2 November 2003 – A second wave of residents displaced by Southern California's wildfires returned home today as a weekend of cooler, calmer weather helped fire-fighters begin to get the upper hand. As the threat began to diminish, authorities also sent home some of the thousands of fire-fighters who have been battling blazes scattered from San Diego County to the suburbs of Los Angeles. Some evacuees got the go-ahead yesterday to check on their homes. The fire that started 25 October in Upper Waterman Canyon on the edge of the San Bernadino National Forest, consumed 91,285 acres. In the last week, that blaze and half a dozen others across Southern California have burned about 750,000 acres, destroyed nearly 3,400 homes and killed 20 people. In San Bernardino County, some fire- fighters were beginning to head home, said US Forest Service spokesman Bob Narus, although he could not say exactly how many. In San Diego County, fire-fighters were expected to begin leaving after spending a few hours resting this morning, said California Department of Forestry spokeswoman Barb Daskoski. Though fog, lower temperatures and even snow slowed the spreading flames, more than 12,000 fire-fighters were still on the lines early today. The San Bernardino fire came to a standstill yesterday, and fire-fighters allowed homeowners to survey the damage. Residents of nearby Big Bear Valley were given the go-ahead to return today. “It's lying there right now not doing anything,” Big Bear City Fire Chief Dana VanLuven said of the Old Fire, which was 72 per cent contained today. “The threat is still very real, but we are confident we can hold it off.”
Authorities said an arsonist started the fire on Old Waterman Canyon Road, a winding two-lane leading from San Bernardino to Upper Waterman Canyon, a community of 66 homes and a seasonal fire station. All but eight of those homes and the fire station were consumed. Despite a reward of $110,000 and the distribution of a composite sketch, the arsonist has not been caught. Fire- fighters across the region took advantage of the weather to build firebreaks near communities that could be threatened again next week with the expected return of hot Santa Ana winds. Fire-fighters near Sugarloaf burned piles of dead trees and dry brush. “With this inclement weather, they feel they can burn that stuff safely, which will provide increased fire safety for communities later on this week when the wind and weather conditions are expected to change,” said US Forest Service spokeswoman Anne Westling. In San Diego County, the 281,000-acre Cedar Fire – the largest individual blaze in California history – was 90 per cent contained today after burning for 6 days in the mountains north-east of San Diego. In all, five fires were not yet fully contained yet today in three California counties. Homeland Security Secretary Tom Ridge, who toured a relief centre in Claremont yesterday, said he was unsure if the nation had ever seen such destructive wildfires.
The major blazes alone have cost more than $50 million to fight so far. The secretary also defended a Bush administration decision not to declare Southern California forests an emergency tree-removal zone before the current fires erupted into one of the state's worst disasters.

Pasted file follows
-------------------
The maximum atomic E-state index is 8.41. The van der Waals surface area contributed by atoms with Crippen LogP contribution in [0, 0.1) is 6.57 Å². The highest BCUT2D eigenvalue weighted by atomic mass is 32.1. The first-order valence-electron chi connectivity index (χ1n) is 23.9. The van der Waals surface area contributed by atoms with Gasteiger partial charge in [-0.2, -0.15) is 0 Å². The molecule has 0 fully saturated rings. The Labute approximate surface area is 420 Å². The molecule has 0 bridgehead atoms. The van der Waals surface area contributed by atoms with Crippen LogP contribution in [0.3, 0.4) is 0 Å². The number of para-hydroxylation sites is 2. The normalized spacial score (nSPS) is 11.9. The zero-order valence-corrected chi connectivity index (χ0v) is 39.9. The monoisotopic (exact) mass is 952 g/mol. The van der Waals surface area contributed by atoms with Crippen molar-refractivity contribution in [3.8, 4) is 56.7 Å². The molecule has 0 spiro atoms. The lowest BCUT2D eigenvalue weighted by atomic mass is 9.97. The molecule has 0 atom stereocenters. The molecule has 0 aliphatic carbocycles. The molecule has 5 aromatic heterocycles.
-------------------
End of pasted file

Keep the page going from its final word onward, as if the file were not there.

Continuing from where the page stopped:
3 November 2003 – Exhausted fire-fighters were sent home today as remaining crews doused hotspots and watched for new ones. More than 27,000 people remained displaced from their homes, but that was well down from the 80,000 at the peak of the fires, said a spokesman for the state Office of Emergency Services. All fires were expected to be surrounded by tomorrow, if not by this evening, said Andrea Tuttle, director of the California Department of Forestry and Fire Protection. Cool, moist air smothered the remaining flames after a front moved in off the Pacific on 31 October and brought rain to some areas and snow in the mountains. “The weather continues to be healthy for us,” Tuttle said. The 91,000-acre Old Fire, the last of the blazes to threaten communities, was 83 per cent contained as it smouldered in forests atop the San Bernardino Mountains east of Los Angeles. Small plumes wafted up from charred areas as scattered fire engine crews sprayed smoky spots and utility crews restrung lines to restore power. The number of fire-fighters was nearly halved from a peak of more than 16,000 brought in last week to battle the flames that swept across more than 743,000 acres, caused more than 20 deaths and destroyed more than 3,570 homes.
Efforts were rapidly turning to preventing mudslides and flooding. “With the weather now, the race is on to get that work,” said CDF Deputy Chief Bill Schultz. San Diego County's 280,000- acre Cedar Fire was at 99 per cent contained while the 56,700-acre Paradise Fire was at 75 per cent. San Bernardino County's Grand Prix Fire was 97 per cent contained after burning more than 59,000 acres, and the nearly 64,000-acre Piru Fire in Ventura County was 80 per cent surrounded. In the San Bernardino mountains, temperatures were just above freezing as clouds and fog hung low over mountaintop valleys from Big Bear west to the Lake Arrowhead area, where hundreds of homes burned last week. Many evacuees from Big Bear began returning home yesterday, but much of the Lake Arrowhead area remained off limits.